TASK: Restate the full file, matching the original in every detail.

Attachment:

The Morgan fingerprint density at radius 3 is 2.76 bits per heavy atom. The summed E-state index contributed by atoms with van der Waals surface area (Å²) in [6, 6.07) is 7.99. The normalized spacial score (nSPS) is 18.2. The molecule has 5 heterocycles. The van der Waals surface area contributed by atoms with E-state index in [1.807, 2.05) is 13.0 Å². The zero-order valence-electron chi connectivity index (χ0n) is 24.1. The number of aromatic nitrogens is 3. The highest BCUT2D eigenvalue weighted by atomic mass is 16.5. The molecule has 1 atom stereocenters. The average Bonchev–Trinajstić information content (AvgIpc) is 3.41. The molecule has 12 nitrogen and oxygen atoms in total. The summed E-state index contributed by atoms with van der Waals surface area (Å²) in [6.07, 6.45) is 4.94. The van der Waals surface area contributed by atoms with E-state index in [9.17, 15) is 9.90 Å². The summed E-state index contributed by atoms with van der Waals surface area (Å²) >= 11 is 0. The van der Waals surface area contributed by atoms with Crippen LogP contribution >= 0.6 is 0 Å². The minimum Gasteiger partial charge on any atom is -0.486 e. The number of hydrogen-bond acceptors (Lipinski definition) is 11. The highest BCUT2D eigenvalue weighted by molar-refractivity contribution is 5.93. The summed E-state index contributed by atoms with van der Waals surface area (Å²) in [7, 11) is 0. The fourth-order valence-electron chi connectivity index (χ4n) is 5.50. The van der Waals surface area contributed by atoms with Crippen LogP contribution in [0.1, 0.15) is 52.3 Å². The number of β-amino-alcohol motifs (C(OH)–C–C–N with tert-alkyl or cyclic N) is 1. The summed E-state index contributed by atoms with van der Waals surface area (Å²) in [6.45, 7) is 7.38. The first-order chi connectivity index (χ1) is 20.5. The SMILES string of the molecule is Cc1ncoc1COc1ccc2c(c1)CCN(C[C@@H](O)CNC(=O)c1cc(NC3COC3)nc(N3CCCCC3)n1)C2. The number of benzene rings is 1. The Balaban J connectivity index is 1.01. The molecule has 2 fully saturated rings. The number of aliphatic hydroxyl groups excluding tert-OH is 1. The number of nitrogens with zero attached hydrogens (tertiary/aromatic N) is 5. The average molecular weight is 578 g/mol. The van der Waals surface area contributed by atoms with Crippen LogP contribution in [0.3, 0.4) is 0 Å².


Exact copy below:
The Morgan fingerprint density at radius 3 is 2.76 bits per heavy atom. The summed E-state index contributed by atoms with van der Waals surface area (Å²) in [6, 6.07) is 7.99. The normalized spacial score (nSPS) is 18.2. The molecule has 5 heterocycles. The van der Waals surface area contributed by atoms with E-state index in [1.807, 2.05) is 13.0 Å². The zero-order valence-electron chi connectivity index (χ0n) is 24.1. The number of aromatic nitrogens is 3. The highest BCUT2D eigenvalue weighted by atomic mass is 16.5. The molecule has 1 atom stereocenters. The average Bonchev–Trinajstić information content (AvgIpc) is 3.41. The molecule has 12 nitrogen and oxygen atoms in total. The summed E-state index contributed by atoms with van der Waals surface area (Å²) in [6.07, 6.45) is 4.94. The van der Waals surface area contributed by atoms with E-state index in [9.17, 15) is 9.90 Å². The summed E-state index contributed by atoms with van der Waals surface area (Å²) >= 11 is 0. The van der Waals surface area contributed by atoms with Crippen LogP contribution >= 0.6 is 0 Å². The minimum Gasteiger partial charge on any atom is -0.486 e. The number of hydrogen-bond acceptors (Lipinski definition) is 11. The highest BCUT2D eigenvalue weighted by molar-refractivity contribution is 5.93. The summed E-state index contributed by atoms with van der Waals surface area (Å²) in [7, 11) is 0. The fourth-order valence-electron chi connectivity index (χ4n) is 5.50. The van der Waals surface area contributed by atoms with Crippen LogP contribution in [0.1, 0.15) is 52.3 Å². The number of β-amino-alcohol motifs (C(OH)–C–C–N with tert-alkyl or cyclic N) is 1. The summed E-state index contributed by atoms with van der Waals surface area (Å²) in [6.45, 7) is 7.38. The first-order chi connectivity index (χ1) is 20.5. The SMILES string of the molecule is Cc1ncoc1COc1ccc2c(c1)CCN(C[C@@H](O)CNC(=O)c1cc(NC3COC3)nc(N3CCCCC3)n1)C2. The number of benzene rings is 1. The Balaban J connectivity index is 1.01. The molecule has 2 fully saturated rings. The number of aliphatic hydroxyl groups excluding tert-OH is 1. The number of nitrogens with zero attached hydrogens (tertiary/aromatic N) is 5. The average molecular weight is 578 g/mol. The van der Waals surface area contributed by atoms with Crippen LogP contribution in [0.3, 0.4) is 0 Å².